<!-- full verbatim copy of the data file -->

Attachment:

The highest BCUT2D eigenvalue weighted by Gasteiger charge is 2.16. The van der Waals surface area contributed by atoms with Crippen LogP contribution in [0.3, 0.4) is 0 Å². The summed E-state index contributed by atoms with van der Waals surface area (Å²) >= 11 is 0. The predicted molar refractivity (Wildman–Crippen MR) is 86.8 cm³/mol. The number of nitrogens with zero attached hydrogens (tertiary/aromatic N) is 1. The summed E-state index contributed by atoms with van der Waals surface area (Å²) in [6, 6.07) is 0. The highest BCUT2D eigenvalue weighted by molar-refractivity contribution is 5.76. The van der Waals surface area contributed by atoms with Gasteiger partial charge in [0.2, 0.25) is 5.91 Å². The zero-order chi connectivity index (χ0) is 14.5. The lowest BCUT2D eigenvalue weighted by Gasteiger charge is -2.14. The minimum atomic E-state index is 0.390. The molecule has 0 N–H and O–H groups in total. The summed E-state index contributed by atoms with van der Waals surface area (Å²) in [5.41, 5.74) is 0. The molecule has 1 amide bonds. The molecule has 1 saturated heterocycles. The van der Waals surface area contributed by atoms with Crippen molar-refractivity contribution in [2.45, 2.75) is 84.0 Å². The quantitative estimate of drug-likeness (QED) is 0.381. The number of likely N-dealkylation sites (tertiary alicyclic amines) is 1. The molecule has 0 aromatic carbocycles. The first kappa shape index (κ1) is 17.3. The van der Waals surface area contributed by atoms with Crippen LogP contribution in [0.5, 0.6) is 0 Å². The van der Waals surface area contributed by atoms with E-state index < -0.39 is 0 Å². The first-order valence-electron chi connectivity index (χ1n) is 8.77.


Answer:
The highest BCUT2D eigenvalue weighted by Gasteiger charge is 2.16. The van der Waals surface area contributed by atoms with Crippen LogP contribution in [0.3, 0.4) is 0 Å². The summed E-state index contributed by atoms with van der Waals surface area (Å²) >= 11 is 0. The predicted molar refractivity (Wildman–Crippen MR) is 86.8 cm³/mol. The number of nitrogens with zero attached hydrogens (tertiary/aromatic N) is 1. The summed E-state index contributed by atoms with van der Waals surface area (Å²) in [6, 6.07) is 0. The highest BCUT2D eigenvalue weighted by molar-refractivity contribution is 5.76. The van der Waals surface area contributed by atoms with Gasteiger partial charge in [0.2, 0.25) is 5.91 Å². The zero-order chi connectivity index (χ0) is 14.5. The lowest BCUT2D eigenvalue weighted by Gasteiger charge is -2.14. The minimum atomic E-state index is 0.390. The molecule has 0 N–H and O–H groups in total. The summed E-state index contributed by atoms with van der Waals surface area (Å²) in [5.41, 5.74) is 0. The molecule has 1 amide bonds. The molecule has 1 saturated heterocycles. The van der Waals surface area contributed by atoms with Crippen molar-refractivity contribution in [2.45, 2.75) is 84.0 Å². The quantitative estimate of drug-likeness (QED) is 0.381. The number of likely N-dealkylation sites (tertiary alicyclic amines) is 1. The molecule has 0 aromatic carbocycles. The first kappa shape index (κ1) is 17.3. The van der Waals surface area contributed by atoms with Crippen LogP contribution in [0.5, 0.6) is 0 Å². The van der Waals surface area contributed by atoms with E-state index < -0.39 is 0 Å². The first-order valence-electron chi connectivity index (χ1n) is 8.77.